The LDS Church always has desired its Main Street Plaza to be an inviting, beautiful space for all to enjoy.
That's the problem. The privately owned plaza, with its wide promenade and gate-less entrance, is too inviting and appears too much like a public passageway.
Consequently, Salt Lake City Prosecutor Sim Gill said Wednesday he will not prosecute a gay couple cited for trespassing after they shared a kiss on the plaza.
"The two individuals believed -- albeit mistakenly -- that they had the right to be there," Gill said. "Fairness requires that either that property be not open to the public or you condition that [openness] in a way that the person who comes on understands that it is private property."
Salt Lake City residents Matt Aune and Derek Jones strolled through the plaza -- on their way home from a concert July 9 -- holding hands. The couple stopped for a smooch and were detained by LDS Church security guards for what the church called "inappropriate behavior."
The incident sparked a series of "kiss-in" demonstrations -- including two at the plaza -- as observers reacted to what many, including Aune and Jones, perceived as discrimination against a same-sex couple. (The LDS Church said the two were treated the same as "any couple.")
"We never thought we were doing anything wrong," Aune said Wednesday. "We're glad the city agreed with us."
The LDS Church bought a chunk of Salt Lake City's Main Street, between North Temple and South Temple, in 1999. Lawsuits erupted over whether the church could regulate behavior on the plaza, which retained a public right of way. Ultimately, the city agreed, in 2003, to swap that public easement for a west-side community center.
There no longer is a public right of way, or accompanying free-speech rights, on the plaza.
Gill said his decision not to prosecute this particular case "should not be viewed as limiting" the ability of the church to enforce its private-property rights on the plaza in the future.
"Going forward," he said, "working toward clarity [on the plaza] serves everyone's interests in this community."
Gill's analysis cites the lack of signs on the plaza that indicate visitors are entering private property "at will," meaning they can be ejected at any time for any reason.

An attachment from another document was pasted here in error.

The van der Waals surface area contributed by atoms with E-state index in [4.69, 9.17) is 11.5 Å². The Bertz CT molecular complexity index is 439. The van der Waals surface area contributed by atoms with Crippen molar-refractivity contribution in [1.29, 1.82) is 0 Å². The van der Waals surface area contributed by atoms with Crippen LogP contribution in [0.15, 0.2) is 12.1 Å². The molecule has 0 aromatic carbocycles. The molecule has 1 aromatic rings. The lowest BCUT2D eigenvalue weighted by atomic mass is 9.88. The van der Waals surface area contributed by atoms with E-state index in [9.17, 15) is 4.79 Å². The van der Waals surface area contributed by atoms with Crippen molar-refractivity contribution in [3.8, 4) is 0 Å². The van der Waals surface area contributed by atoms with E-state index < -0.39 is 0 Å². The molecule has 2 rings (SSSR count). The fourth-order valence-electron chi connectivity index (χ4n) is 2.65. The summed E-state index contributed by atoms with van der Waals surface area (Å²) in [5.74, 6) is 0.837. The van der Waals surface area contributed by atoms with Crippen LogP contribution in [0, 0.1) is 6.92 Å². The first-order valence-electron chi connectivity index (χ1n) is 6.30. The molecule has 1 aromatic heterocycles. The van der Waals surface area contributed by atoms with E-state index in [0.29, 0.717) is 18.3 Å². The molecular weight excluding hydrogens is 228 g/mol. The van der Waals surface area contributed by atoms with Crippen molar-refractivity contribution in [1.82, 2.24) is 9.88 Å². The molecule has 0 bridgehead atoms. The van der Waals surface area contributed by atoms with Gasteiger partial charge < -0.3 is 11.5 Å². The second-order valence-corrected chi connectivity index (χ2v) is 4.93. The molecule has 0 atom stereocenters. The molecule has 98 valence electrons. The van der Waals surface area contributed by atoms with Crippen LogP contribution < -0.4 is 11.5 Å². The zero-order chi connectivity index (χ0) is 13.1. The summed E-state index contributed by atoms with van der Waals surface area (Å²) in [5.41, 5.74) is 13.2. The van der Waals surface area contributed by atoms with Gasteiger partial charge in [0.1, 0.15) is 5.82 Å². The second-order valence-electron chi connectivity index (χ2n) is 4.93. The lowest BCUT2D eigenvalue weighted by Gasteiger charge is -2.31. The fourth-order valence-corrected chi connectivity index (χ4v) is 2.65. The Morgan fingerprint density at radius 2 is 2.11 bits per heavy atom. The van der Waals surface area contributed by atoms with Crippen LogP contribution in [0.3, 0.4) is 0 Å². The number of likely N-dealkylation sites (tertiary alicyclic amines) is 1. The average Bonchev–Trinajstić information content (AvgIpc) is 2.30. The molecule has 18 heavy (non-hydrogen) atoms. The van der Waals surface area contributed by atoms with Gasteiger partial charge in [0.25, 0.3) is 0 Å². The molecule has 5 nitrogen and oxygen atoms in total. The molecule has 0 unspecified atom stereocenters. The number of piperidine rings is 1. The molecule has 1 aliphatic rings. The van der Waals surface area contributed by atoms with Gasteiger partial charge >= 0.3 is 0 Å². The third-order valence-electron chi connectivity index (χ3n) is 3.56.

"The signs will obviously change on the plaza," Wally Bugden, Jones' defense attorney said. "The vast majority of the public believed that there was a public corridor."
Gates around the plaza, akin to those encircling the Salt Lake LDS Temple next door, would make the plaza's private nature more clear, Gill acknowledged. But he did not recommend any specific solutions.
The LDS Church did not respond to questions about whether it will alter access to the plaza or change the way it advertises rules on the property, commenting only on the city's decision to drop the trespassing charges.
"While we feel the city had the necessary elements available for prosecution in this matter," spokeswoman Kim Farah said via e-mail, "the decision on whether to move forward or not rests with the city prosecutor."
The church released video footage of the couple's encounter with security guards to Gill's office. The prosecutor said the film lacked audio and did not show the now-famous kiss.
Aune has said the couple's display of affection was modest, but the church maintained the two "engaged in passionate kissing, groping, profane and lewd language, and had obviously been using alcohol."
Gill said the tape showed a "scuffle, but "it wasn't clear the level of force or the intensity. You saw the two parties were being separated."
Jones and Aune said they drew close to each other when approached by the guards. They were handcuffed. Jones was forced to the ground, they said, but a church security guard disputed the roughness to a responding police officer.
"I'll be avoiding Mormon Church property from here on out," Aune said. "This is where we walk away."
J.J. Clark, who organized the second "kiss-in" at the plaza, said he won't be planning another such rally. (But bloggers in Boston and New York are throwing a nationwide "kiss-in" -- on public properties -- Aug. 15. They expect one to happen in Utah's capital.)
"Salt Lake City has it right this time by deciding to drop the charges," Clark said, adding the city got it "wrong" when it sold the public space.
"Selling a part of Main Street, USA, anywhere to any religious organization," he said, "is completely absurd."
Tribune reporter Peggy Fletcher Stack contributed to this story.